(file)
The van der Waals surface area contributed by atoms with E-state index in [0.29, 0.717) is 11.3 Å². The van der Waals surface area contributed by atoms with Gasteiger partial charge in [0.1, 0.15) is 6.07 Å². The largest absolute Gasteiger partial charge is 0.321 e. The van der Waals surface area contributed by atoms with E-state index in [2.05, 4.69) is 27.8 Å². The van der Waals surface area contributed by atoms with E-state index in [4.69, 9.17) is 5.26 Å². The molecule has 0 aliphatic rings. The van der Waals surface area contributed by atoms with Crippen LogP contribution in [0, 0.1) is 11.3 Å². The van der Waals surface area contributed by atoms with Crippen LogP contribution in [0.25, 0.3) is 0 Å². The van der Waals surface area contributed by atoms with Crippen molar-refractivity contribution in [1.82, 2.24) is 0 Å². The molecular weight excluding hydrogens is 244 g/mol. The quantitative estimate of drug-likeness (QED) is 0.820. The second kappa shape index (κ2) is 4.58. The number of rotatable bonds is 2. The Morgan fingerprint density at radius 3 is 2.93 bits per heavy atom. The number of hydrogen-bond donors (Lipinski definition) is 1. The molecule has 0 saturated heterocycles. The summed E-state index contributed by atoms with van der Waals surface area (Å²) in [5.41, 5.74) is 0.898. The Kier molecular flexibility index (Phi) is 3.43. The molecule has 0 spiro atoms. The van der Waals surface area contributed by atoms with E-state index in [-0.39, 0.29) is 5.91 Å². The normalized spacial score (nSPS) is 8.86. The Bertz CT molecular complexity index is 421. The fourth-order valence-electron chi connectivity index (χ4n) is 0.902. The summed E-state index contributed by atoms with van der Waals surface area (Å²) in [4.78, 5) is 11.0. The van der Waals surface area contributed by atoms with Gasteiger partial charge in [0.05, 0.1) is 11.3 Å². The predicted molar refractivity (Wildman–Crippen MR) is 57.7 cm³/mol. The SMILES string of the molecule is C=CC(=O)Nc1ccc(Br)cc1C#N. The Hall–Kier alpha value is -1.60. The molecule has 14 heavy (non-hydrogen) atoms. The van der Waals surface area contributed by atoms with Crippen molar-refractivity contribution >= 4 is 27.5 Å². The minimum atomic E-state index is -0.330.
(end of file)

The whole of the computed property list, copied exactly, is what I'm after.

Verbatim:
The van der Waals surface area contributed by atoms with E-state index in [0.29, 0.717) is 11.3 Å². The van der Waals surface area contributed by atoms with Gasteiger partial charge in [0.1, 0.15) is 6.07 Å². The largest absolute Gasteiger partial charge is 0.321 e. The van der Waals surface area contributed by atoms with E-state index in [2.05, 4.69) is 27.8 Å². The van der Waals surface area contributed by atoms with E-state index in [4.69, 9.17) is 5.26 Å². The molecule has 0 aliphatic rings. The van der Waals surface area contributed by atoms with Crippen LogP contribution in [0, 0.1) is 11.3 Å². The van der Waals surface area contributed by atoms with Crippen LogP contribution in [0.25, 0.3) is 0 Å². The van der Waals surface area contributed by atoms with Crippen molar-refractivity contribution in [1.82, 2.24) is 0 Å². The molecular weight excluding hydrogens is 244 g/mol. The quantitative estimate of drug-likeness (QED) is 0.820. The second kappa shape index (κ2) is 4.58. The number of rotatable bonds is 2. The Morgan fingerprint density at radius 3 is 2.93 bits per heavy atom. The number of hydrogen-bond donors (Lipinski definition) is 1. The molecule has 0 saturated heterocycles. The summed E-state index contributed by atoms with van der Waals surface area (Å²) in [5.41, 5.74) is 0.898. The Kier molecular flexibility index (Phi) is 3.43. The molecule has 0 spiro atoms. The van der Waals surface area contributed by atoms with E-state index in [-0.39, 0.29) is 5.91 Å². The normalized spacial score (nSPS) is 8.86. The Bertz CT molecular complexity index is 421. The fourth-order valence-electron chi connectivity index (χ4n) is 0.902. The summed E-state index contributed by atoms with van der Waals surface area (Å²) in [4.78, 5) is 11.0. The van der Waals surface area contributed by atoms with Gasteiger partial charge in [0.05, 0.1) is 11.3 Å². The predicted molar refractivity (Wildman–Crippen MR) is 57.7 cm³/mol. The SMILES string of the molecule is C=CC(=O)Nc1ccc(Br)cc1C#N. The Hall–Kier alpha value is -1.60. The molecule has 14 heavy (non-hydrogen) atoms. The van der Waals surface area contributed by atoms with Crippen molar-refractivity contribution >= 4 is 27.5 Å². The minimum atomic E-state index is -0.330.